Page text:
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The UK fuel crisis: A turning point for public transport?

Intelligent Transport’s Assistant Editor, Joshua Minchin, considers the impact of the UK fuel crisis on the public perception of public transport and assesses the possibility of the crisis becoming a turning point when it comes to public transport usage.

fuel crisis

It’s been difficult to get hold of petrol in the UK in recent weeks. The fuel pumps that so many of us take for granted began to dry up due to nationwide panic buying following news of tanker driver shortages, prompting discussions for many within the transport industry around public transport and the incentives to use it.

Why are we not using public transport?

The equation has been apparent for some time – we need get out of our private cars and onto shared buses, trains and trams (zero-emission vehicles, if possible, are an added bonus), as well as e-scooters and e-bikes for our first- and last-mile journeys. So, the question on everyone’s minds is, why aren’t we doing it?

The reasons for private car usage over public transport ridership are myriad. Clearly, concerns around COVID-19 have prevented many from boarding public transport for some time, but a recent Transport Focus survey revealed the usual suspects when it comes to why people won’t get on buses: cleanliness, safety and reliability.

However, the truth is that most major public transport networks are not guilty of the crimes that they are often accused of. As a resident of London, I find Transport for London’s (TfL) services are always clean, rarely delayed and fairly regular. So, why am I myself guilty of not using the bus more often? Put simply – it’s just so much easier to hop into the car, unless driving to a particular destination ends up being an extremely tricky proposition. For example, a journey into Central London from the suburbs is almost always easier by public transport. But, suburb to suburb? The warmth, comfort and convenience of a car is difficult to beat, even for transport writers.

Will recent events make a difference?

The previous sentence does however need a crucial caveat added. The warmth, comfort and convenience of a car is difficult to beat – unless there is no fuel to power the car. This is a situation that many Londoners found themselves facing in late September and early October 2021, and indeed it is a scenario that could easily be repeated in Berlin, Paris or Rome in the future.

What the crisis did achieve in the UK, however, is create a reality where the private car was simply not an option. “

All of a sudden, many in the UK were faced with a situation that would have been unthinkable for anyone that didn’t live through the 1970s and the fuel crises that dogged the decade. With queues at the pumps, public transport all of a sudden became not only a choice, but a necessity.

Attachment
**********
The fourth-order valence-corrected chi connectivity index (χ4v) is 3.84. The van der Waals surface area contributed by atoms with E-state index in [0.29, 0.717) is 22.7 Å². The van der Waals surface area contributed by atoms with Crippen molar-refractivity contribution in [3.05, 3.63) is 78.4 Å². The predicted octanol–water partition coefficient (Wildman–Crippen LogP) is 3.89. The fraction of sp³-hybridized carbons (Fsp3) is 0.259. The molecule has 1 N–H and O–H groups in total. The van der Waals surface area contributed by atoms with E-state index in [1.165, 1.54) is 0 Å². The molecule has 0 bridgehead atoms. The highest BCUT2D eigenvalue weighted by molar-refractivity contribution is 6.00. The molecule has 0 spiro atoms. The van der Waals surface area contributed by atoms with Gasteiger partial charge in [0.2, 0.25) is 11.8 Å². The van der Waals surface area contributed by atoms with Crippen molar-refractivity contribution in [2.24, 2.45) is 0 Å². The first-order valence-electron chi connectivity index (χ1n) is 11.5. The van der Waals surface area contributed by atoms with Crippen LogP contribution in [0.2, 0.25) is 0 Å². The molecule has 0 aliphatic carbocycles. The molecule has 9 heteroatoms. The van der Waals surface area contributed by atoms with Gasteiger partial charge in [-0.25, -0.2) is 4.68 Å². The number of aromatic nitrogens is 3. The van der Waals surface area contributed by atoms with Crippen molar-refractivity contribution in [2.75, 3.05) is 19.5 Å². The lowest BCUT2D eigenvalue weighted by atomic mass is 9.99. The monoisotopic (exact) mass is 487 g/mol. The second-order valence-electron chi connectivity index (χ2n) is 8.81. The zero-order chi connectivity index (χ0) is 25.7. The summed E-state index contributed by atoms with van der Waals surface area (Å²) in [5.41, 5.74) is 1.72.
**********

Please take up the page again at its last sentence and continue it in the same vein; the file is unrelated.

This was displayed clearly by UK e-scooter operator Voi, which saw demand soar by 44 per cent over the course of 22 September to 24 September 2021 as the fuel crisis began to truly take hold. People turned to micro-mobility – such as electric scooters and electric bikes – to travel to work as long queues began to develop at petrol stations, causing gridlock in many cities across the country.

What does the future look like now?

The situation has now somewhat stabilised and filling stations across the UK are returning to normal, slowly but surely – back to our cars it is, then. But why should it be? The question being asked among the Intelligent Transport team is the same as the one being asked by the entire industry – will this short, sharp shock make a difference to the public’s psyche when it comes to using public transport?

The fuel crisis experienced in the UK was not replicated across Europe, though increasingly stretched supply chains could make this a reality for more countries in the near future. What the crisis did achieve in the UK, however, is create a reality where the private car was simply not an option. 

london bus

London’s buses are clean, efficient, and usually on time

It is difficult for even the most ardent public transport advocates to convince the general public that a bus or tram is always more convenient than a private car, but it is not difficult to win the emissions argument. Or the congestion argument. Or, in the near future, the fuel argument. Soon, as this recent fuel crisis has shown, public transport could very well become the only feasible option to get from A to B.

So, considering the events of recent weeks, have governments’ minds been sharpened to prioritise developing effective and expansive public transport infrastructure, as well as working to encourage more people onto buses and trams? Have the public’s minds been focussed to consider leaving the car at home and instead utilising public transport? This won’t be a culture change that happens overnight, but with COP26 just around the corner and an all too realistic vision of what the future might look like delivered to UK drivers this autumn, perhaps more people will start taking public transport a bit more seriously in the years to come.

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